Tomato Genome Project - clone distribution policy

Development of the tomato EST database is currently in progress and continues to be updated on a regular basis as new sequences are added. Our objective is to ultimately make available to the research community a complete set of non-redundant tomato ESTs. The "in progress" collection is continually updated as new EST sequences are added to the database. In some cases new EST sequences provide information that modifies the previous "in-progress" non-redundant EST collection. For example, when clones are found through additional sequencing to be chimeric, or when a new EST sequence "links" two clones previously thought to be unique. In short, the "in-progress" non-redundant set is expected to contain a considerable number of duplications and errors of various types. Once the sequencing phase of this project is completed (fall 2001) a final build will be created and a final non-redundant gene set defined. This collection is currently estimated to range from 25,000 - 40,000 cDNA clones which will be condensed, quality confirmed, and re-arrayed into a collection that can be distributed in whole - or can much more efficiently be searched for individual clones than is currently the case with over 25 libraries each containing 4000 - 15,000 ordered clones.

We realize the need for access by the research community to EST clones prior to completion of this project and thus have instituted a policy whereby up to 150 clones per laboratory per year can be requested on a subsidized re-charge basis through the Clemson University Genomics Institute (CUGI) which handles maintenance and distribution of the tomato ESTs and receives funding through this project to offset some of the associated costs.

Cost Basis

CUGI received a total of \$100,000 (apx. \$80K in direct costs) spread over 3 years in support of clone maintenance and distribution. These funds have been used for a) purchase of 3 -80 freezers and service contracts to insure their operation b) support a half-time tech position, c) annual replication of all EST libraries to insure against loss of clone viability, and d) software upgrades used in clone request tracking and eventual public dissemination of all clone requests. It is important to realize that with 22 ordered EST libraries (each containing 4,000 - 15,000 ordered clones) tracking, localizing, and picking each clone represents a significant effort.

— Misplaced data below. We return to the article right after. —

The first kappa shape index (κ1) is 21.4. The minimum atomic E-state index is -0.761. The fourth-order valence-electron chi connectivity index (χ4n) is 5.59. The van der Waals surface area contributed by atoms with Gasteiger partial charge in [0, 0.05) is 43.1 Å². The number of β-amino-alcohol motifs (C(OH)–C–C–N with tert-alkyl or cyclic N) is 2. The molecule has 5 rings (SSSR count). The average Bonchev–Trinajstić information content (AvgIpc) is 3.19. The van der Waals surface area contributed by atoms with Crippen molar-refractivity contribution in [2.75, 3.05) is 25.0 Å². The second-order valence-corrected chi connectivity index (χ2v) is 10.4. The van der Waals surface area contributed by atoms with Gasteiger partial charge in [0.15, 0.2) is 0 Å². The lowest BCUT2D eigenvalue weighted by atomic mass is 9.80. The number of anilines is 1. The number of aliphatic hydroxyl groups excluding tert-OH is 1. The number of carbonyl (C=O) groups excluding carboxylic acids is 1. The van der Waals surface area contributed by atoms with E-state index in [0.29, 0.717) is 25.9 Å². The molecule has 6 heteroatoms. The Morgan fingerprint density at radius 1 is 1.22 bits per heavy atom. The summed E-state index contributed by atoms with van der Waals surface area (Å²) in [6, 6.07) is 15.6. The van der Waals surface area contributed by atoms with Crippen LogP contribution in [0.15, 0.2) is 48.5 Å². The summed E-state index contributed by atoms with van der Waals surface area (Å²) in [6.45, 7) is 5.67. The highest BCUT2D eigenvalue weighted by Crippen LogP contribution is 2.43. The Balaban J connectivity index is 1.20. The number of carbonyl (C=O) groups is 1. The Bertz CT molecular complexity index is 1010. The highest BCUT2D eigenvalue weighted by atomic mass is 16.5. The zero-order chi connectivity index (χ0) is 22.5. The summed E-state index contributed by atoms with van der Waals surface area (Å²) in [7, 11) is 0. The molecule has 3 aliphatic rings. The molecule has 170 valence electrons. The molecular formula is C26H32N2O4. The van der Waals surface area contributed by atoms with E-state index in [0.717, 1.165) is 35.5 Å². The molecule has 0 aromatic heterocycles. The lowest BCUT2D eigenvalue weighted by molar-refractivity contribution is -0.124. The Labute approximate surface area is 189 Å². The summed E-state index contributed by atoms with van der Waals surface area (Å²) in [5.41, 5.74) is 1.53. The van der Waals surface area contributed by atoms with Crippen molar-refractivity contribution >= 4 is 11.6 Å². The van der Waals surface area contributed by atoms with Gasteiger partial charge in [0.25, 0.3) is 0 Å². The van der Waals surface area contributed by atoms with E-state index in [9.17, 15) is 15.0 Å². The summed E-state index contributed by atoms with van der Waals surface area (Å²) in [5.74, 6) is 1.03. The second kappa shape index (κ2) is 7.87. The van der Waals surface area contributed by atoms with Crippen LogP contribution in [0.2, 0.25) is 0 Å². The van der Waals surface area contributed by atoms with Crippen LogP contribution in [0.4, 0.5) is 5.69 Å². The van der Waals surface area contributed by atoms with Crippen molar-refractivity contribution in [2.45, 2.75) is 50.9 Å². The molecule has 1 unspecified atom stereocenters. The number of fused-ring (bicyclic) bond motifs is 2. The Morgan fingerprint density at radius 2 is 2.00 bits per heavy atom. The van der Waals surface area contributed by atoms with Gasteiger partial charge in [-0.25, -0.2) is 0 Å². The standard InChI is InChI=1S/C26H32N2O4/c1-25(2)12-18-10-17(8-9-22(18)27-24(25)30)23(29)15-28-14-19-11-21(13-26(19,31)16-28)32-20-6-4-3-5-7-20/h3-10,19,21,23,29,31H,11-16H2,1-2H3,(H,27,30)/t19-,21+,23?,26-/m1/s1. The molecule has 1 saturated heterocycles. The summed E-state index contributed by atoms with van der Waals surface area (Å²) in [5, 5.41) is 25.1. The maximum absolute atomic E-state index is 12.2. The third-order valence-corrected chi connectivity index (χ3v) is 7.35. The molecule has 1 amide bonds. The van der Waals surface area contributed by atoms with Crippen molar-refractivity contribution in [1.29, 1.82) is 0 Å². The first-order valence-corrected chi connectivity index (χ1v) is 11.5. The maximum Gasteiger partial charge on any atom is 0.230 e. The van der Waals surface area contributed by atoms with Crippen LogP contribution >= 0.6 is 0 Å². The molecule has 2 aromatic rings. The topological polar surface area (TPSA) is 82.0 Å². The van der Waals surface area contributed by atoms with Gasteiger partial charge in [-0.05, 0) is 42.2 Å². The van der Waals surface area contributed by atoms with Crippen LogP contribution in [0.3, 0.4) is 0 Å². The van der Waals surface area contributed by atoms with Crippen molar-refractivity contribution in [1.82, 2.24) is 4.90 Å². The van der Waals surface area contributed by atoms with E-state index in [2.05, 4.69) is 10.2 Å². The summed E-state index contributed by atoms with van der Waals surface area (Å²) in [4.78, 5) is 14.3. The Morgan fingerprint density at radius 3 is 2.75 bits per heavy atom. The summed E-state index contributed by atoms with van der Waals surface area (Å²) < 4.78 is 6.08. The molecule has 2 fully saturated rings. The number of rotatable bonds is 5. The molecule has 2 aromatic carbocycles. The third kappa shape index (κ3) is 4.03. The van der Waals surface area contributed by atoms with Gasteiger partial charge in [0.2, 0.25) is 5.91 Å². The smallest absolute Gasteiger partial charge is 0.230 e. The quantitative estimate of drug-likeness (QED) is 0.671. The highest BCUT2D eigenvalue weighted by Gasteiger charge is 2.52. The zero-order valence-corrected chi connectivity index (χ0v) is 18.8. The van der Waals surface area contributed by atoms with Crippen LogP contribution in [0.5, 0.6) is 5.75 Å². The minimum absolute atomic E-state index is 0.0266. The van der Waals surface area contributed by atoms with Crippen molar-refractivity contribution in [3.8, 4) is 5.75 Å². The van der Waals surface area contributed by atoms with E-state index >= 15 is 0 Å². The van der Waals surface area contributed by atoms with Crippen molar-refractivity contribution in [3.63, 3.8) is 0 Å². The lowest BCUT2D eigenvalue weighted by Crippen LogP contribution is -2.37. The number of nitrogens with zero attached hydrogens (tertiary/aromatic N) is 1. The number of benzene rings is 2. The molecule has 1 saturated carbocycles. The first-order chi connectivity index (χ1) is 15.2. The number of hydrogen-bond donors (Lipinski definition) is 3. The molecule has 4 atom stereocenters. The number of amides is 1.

Clone Request Charges

Up to 150 clones can be requested per laboratory per year at the subsidized rate of \$5 per clone. An unlimited number of additional clones can be requested by any one laboratory in a 12 month period but at a non-subsidized rate of \$20 per clone. This later price is in line with other clone distribution centers, such as the American Type Culture Collection (ATCC), which recover total costs through re-charge fees. Cost recovery for the entire non-redundant set will be determined when said collection is completed (est. late 2001).

Clones 1 - 150 in any twelve month period: \$5/clone
Clones 151 - unlimited in any twelve month period: \$20/clone
Entire 384 well plates of sequential ESTs from a given library \$10/plate(academic)
Shipping and handling (all clones shipped via over-night courier): apx. \$40/request, depending on specific shipping cost.

Clone requests should be directed to Dr. Michale Atkins at the Clemson University Genomics Institute (CUGI).


Publications referring to the use of clones resulting from the NSF Tomato Genome Project should include an acknowledgement similar to the following: "Tomato EST clone(s) XXX were supplied by the NSF Tomato Genome Project (DBI-9872617, S. Tanksley, G. Martin, J. Giovannoni, C. Ronning)".